By Jack Gurner
WATER VALLEY – Secretary of State Delbert Hosemann said that the number of absentee ballots cast during the recent city election was higher than it should be and the voter turnout was disappointingly low.
Hosemann made his comments during a brief stop in Yalobusha County last Thursday.
He said in some Mississippi cities the turnout was below 40 percent and as little as 20 to 30 percent. Hosemann took notes when told that turnout in Water Valley was a little less than 25 percent and the number of absentee ballots ran about eight percent.
“We’re gathering information now on other cities where we have more than 10-15 percent of their votes cast by absentee ballots,” Hosemann said. He gave as an example the 42 percent of all ballots cast in the Macon Democratic primary were by absentee.
“There is significant absentee ballot fraud in the state,” he added. Earlier in the day, Hosemann had issued a news release renewing his call for ballot reform in Mississippi. “We’ve been talking about this for the last two years.”
Hosemann said that absentee ballots should be allowed for servicemen, the elderly, and the disabled, but not just because someone doesn’t want to stand in line or because it is a little inconvenient.
He also commented on residency concerns saying people who don’t live in an area should not be voting on issues that affect that area.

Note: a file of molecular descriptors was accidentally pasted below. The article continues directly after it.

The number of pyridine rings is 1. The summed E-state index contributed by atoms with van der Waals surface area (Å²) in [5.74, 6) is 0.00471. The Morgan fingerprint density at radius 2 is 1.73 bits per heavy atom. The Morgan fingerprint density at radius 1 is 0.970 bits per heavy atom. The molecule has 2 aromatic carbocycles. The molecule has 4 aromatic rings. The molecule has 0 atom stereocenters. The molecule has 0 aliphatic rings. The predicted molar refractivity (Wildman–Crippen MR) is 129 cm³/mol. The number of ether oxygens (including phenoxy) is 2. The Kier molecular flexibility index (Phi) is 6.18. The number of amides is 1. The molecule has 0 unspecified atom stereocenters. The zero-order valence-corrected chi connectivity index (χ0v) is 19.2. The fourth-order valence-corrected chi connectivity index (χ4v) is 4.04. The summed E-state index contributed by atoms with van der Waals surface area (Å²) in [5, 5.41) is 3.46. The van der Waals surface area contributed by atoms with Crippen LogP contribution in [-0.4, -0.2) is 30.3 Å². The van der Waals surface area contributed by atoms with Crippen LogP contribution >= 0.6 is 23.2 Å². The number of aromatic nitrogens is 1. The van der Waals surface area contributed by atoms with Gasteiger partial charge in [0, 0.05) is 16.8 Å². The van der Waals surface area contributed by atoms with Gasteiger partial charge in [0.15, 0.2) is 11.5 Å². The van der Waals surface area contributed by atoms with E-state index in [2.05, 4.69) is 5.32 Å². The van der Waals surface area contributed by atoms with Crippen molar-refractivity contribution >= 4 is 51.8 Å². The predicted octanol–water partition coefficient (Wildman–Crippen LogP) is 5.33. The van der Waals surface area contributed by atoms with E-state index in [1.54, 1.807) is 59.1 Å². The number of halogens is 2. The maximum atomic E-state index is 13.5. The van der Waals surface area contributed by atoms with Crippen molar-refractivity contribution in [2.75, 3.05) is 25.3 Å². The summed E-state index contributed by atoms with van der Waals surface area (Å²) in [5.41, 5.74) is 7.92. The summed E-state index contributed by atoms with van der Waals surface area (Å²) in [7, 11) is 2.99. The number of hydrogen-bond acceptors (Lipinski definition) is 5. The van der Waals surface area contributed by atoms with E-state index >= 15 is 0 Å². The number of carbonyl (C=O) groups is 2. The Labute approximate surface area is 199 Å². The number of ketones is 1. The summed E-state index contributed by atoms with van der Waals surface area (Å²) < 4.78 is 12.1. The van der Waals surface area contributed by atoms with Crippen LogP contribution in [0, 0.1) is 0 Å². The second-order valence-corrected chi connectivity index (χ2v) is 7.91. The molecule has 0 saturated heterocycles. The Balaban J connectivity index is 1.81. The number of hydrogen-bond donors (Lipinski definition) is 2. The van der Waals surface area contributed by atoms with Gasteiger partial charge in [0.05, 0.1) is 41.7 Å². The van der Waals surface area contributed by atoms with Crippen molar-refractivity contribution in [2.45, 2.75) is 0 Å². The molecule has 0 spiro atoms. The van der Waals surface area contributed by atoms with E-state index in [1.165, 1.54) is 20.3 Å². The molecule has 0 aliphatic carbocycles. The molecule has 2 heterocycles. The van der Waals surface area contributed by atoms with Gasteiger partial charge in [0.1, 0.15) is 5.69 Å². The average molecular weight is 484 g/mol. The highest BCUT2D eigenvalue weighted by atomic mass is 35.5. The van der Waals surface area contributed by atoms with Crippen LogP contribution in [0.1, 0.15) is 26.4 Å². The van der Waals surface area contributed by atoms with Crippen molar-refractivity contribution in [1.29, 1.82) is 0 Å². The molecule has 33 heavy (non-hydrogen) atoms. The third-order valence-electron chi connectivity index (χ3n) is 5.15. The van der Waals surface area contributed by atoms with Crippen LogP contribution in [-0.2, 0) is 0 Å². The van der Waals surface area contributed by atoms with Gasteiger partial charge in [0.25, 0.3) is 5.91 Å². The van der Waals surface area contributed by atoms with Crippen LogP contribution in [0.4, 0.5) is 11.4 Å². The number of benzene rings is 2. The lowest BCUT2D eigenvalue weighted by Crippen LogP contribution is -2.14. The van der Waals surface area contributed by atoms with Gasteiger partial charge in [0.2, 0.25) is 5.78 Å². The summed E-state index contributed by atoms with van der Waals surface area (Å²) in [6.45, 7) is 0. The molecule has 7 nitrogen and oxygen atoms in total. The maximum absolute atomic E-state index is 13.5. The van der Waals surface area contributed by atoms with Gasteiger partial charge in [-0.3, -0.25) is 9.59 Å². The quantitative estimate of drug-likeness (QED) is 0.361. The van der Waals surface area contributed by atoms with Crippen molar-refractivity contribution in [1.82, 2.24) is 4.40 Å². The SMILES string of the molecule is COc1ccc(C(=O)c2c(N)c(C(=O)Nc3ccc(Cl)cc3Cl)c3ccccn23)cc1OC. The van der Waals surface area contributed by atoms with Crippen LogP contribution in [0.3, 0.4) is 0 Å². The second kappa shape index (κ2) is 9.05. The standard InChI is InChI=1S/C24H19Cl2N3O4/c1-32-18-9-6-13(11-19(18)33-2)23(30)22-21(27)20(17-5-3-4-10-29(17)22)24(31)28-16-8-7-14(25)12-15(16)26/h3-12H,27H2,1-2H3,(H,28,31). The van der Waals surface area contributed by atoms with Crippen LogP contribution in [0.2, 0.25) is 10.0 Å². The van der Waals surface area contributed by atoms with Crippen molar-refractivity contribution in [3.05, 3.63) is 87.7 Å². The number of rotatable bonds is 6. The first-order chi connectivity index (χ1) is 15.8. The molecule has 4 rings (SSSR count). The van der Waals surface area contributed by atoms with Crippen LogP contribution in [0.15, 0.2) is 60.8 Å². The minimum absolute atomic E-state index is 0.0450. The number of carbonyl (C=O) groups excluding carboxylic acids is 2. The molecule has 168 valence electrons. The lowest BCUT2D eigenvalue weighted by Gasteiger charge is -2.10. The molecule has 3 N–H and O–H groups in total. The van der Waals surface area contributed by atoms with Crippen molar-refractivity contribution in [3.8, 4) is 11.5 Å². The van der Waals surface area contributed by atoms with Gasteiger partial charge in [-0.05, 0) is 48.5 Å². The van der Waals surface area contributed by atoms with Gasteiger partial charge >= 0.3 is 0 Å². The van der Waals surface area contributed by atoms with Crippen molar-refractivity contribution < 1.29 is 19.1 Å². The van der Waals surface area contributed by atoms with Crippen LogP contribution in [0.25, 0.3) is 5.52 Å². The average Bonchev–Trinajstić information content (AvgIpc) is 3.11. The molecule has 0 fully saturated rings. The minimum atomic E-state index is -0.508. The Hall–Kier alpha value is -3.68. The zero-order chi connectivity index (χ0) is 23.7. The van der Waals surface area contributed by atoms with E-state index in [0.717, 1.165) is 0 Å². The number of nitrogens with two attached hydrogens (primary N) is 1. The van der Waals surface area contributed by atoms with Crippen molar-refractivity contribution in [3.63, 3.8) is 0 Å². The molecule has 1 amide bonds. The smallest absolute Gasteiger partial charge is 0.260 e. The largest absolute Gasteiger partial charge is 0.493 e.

Hosemann said filing homestead exemption in one place does not necessarily mean that a person cannot vote in another. Determining a voter’s residency should take several factors into account and homestead exemption status is one. “Where you got to bed at night and where you keep your dog” should be taken into consideration, he said.
“The criteria is made by the county election commission,” said Hosemann. “So you could conceivably have multiple homes, or two houses, and still be qualified to vote in an election.”
Hosemann added he would like to see the Legislature increase the penalties for voter fraud. Currently, voter fraud is punishable by up to five years in prison and up to $5,000 in fines.
State Democratic Party leaders have said Hosemann, a Republican, is playing politics with his attempts at ballot reform and voter ID.
“The secretary of state would better serve the people of Mississippi by relating his concerns to the attorney general instead of grandstanding to the press, especially in light of the fact that he offered not one shred of evidence that anything illegal took place in any election,” State Democratic Party Chairman Jamie Franks said in a statement.